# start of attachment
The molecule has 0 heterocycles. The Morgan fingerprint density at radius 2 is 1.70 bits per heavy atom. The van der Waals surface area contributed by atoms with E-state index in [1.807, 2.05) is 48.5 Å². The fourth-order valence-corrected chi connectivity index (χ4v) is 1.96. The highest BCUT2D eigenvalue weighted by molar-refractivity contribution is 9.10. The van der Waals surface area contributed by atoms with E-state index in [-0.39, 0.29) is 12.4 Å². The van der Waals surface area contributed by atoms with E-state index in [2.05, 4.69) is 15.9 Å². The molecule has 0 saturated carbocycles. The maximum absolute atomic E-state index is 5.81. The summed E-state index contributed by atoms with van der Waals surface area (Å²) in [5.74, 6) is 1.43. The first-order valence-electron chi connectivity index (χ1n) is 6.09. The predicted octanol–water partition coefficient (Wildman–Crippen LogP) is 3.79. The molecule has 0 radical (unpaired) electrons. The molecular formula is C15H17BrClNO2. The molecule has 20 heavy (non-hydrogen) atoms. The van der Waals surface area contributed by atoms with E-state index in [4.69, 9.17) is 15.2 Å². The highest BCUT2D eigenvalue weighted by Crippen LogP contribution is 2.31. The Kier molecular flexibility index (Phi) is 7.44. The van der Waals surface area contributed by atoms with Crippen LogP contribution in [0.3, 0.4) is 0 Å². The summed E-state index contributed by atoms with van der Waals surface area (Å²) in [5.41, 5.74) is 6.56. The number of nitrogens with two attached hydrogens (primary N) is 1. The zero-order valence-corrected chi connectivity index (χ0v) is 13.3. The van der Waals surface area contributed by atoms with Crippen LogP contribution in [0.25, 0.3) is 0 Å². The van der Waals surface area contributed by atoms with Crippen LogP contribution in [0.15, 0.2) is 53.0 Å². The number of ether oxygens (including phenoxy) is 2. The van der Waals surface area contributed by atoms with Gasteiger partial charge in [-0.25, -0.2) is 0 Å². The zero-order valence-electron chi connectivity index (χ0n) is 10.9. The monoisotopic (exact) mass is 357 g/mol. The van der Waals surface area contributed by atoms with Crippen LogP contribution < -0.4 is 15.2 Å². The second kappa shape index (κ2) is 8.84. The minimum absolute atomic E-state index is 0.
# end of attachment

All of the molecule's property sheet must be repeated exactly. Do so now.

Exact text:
The molecule has 0 heterocycles. The Morgan fingerprint density at radius 2 is 1.70 bits per heavy atom. The van der Waals surface area contributed by atoms with E-state index in [1.807, 2.05) is 48.5 Å². The fourth-order valence-corrected chi connectivity index (χ4v) is 1.96. The highest BCUT2D eigenvalue weighted by molar-refractivity contribution is 9.10. The van der Waals surface area contributed by atoms with E-state index in [-0.39, 0.29) is 12.4 Å². The van der Waals surface area contributed by atoms with E-state index in [2.05, 4.69) is 15.9 Å². The molecule has 0 saturated carbocycles. The maximum absolute atomic E-state index is 5.81. The summed E-state index contributed by atoms with van der Waals surface area (Å²) in [5.74, 6) is 1.43. The first-order valence-electron chi connectivity index (χ1n) is 6.09. The predicted octanol–water partition coefficient (Wildman–Crippen LogP) is 3.79. The molecule has 0 radical (unpaired) electrons. The molecular formula is C15H17BrClNO2. The molecule has 20 heavy (non-hydrogen) atoms. The van der Waals surface area contributed by atoms with E-state index in [4.69, 9.17) is 15.2 Å². The highest BCUT2D eigenvalue weighted by Crippen LogP contribution is 2.31. The Kier molecular flexibility index (Phi) is 7.44. The van der Waals surface area contributed by atoms with Crippen LogP contribution in [0.3, 0.4) is 0 Å². The summed E-state index contributed by atoms with van der Waals surface area (Å²) in [5.41, 5.74) is 6.56. The number of nitrogens with two attached hydrogens (primary N) is 1. The zero-order valence-corrected chi connectivity index (χ0v) is 13.3. The van der Waals surface area contributed by atoms with Crippen LogP contribution in [0.25, 0.3) is 0 Å². The van der Waals surface area contributed by atoms with Crippen LogP contribution in [0.15, 0.2) is 53.0 Å². The number of ether oxygens (including phenoxy) is 2. The van der Waals surface area contributed by atoms with Gasteiger partial charge in [-0.25, -0.2) is 0 Å². The zero-order valence-electron chi connectivity index (χ0n) is 10.9. The monoisotopic (exact) mass is 357 g/mol. The van der Waals surface area contributed by atoms with Crippen LogP contribution < -0.4 is 15.2 Å². The second kappa shape index (κ2) is 8.84. The minimum absolute atomic E-state index is 0.